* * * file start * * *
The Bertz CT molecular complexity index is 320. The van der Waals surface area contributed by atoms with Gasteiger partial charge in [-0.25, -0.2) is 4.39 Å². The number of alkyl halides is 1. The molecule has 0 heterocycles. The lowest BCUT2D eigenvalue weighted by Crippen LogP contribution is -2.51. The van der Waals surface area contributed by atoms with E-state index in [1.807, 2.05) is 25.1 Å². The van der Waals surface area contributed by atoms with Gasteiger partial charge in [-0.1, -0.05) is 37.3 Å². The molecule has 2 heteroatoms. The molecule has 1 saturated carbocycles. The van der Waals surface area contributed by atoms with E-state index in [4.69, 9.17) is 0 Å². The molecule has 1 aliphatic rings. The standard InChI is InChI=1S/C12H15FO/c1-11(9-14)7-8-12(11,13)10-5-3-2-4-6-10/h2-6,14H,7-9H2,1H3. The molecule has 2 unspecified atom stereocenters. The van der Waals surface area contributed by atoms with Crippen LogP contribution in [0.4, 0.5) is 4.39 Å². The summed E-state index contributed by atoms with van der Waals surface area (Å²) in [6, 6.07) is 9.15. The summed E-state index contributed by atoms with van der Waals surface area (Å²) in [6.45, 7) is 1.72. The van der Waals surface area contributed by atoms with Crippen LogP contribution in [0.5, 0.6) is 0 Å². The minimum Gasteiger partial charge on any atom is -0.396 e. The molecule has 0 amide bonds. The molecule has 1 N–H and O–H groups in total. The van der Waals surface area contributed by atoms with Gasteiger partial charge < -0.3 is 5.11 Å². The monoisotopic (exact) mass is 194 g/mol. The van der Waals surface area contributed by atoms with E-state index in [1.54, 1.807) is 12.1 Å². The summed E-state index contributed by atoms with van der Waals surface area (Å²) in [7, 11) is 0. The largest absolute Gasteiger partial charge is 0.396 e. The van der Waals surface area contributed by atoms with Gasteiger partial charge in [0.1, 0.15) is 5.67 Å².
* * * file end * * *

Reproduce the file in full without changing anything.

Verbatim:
The Bertz CT molecular complexity index is 320. The van der Waals surface area contributed by atoms with Gasteiger partial charge in [-0.25, -0.2) is 4.39 Å². The number of alkyl halides is 1. The molecule has 0 heterocycles. The lowest BCUT2D eigenvalue weighted by Crippen LogP contribution is -2.51. The van der Waals surface area contributed by atoms with E-state index in [1.807, 2.05) is 25.1 Å². The van der Waals surface area contributed by atoms with Gasteiger partial charge in [-0.1, -0.05) is 37.3 Å². The molecule has 2 heteroatoms. The molecule has 1 saturated carbocycles. The van der Waals surface area contributed by atoms with E-state index in [4.69, 9.17) is 0 Å². The molecule has 1 aliphatic rings. The standard InChI is InChI=1S/C12H15FO/c1-11(9-14)7-8-12(11,13)10-5-3-2-4-6-10/h2-6,14H,7-9H2,1H3. The molecule has 2 unspecified atom stereocenters. The van der Waals surface area contributed by atoms with Crippen LogP contribution in [0.4, 0.5) is 4.39 Å². The summed E-state index contributed by atoms with van der Waals surface area (Å²) in [6, 6.07) is 9.15. The summed E-state index contributed by atoms with van der Waals surface area (Å²) in [6.45, 7) is 1.72. The van der Waals surface area contributed by atoms with Crippen LogP contribution in [0.5, 0.6) is 0 Å². The minimum Gasteiger partial charge on any atom is -0.396 e. The molecule has 0 amide bonds. The molecule has 1 N–H and O–H groups in total. The van der Waals surface area contributed by atoms with Gasteiger partial charge < -0.3 is 5.11 Å². The monoisotopic (exact) mass is 194 g/mol. The van der Waals surface area contributed by atoms with E-state index in [1.54, 1.807) is 12.1 Å². The summed E-state index contributed by atoms with van der Waals surface area (Å²) in [7, 11) is 0. The largest absolute Gasteiger partial charge is 0.396 e. The van der Waals surface area contributed by atoms with Gasteiger partial charge in [0.1, 0.15) is 5.67 Å².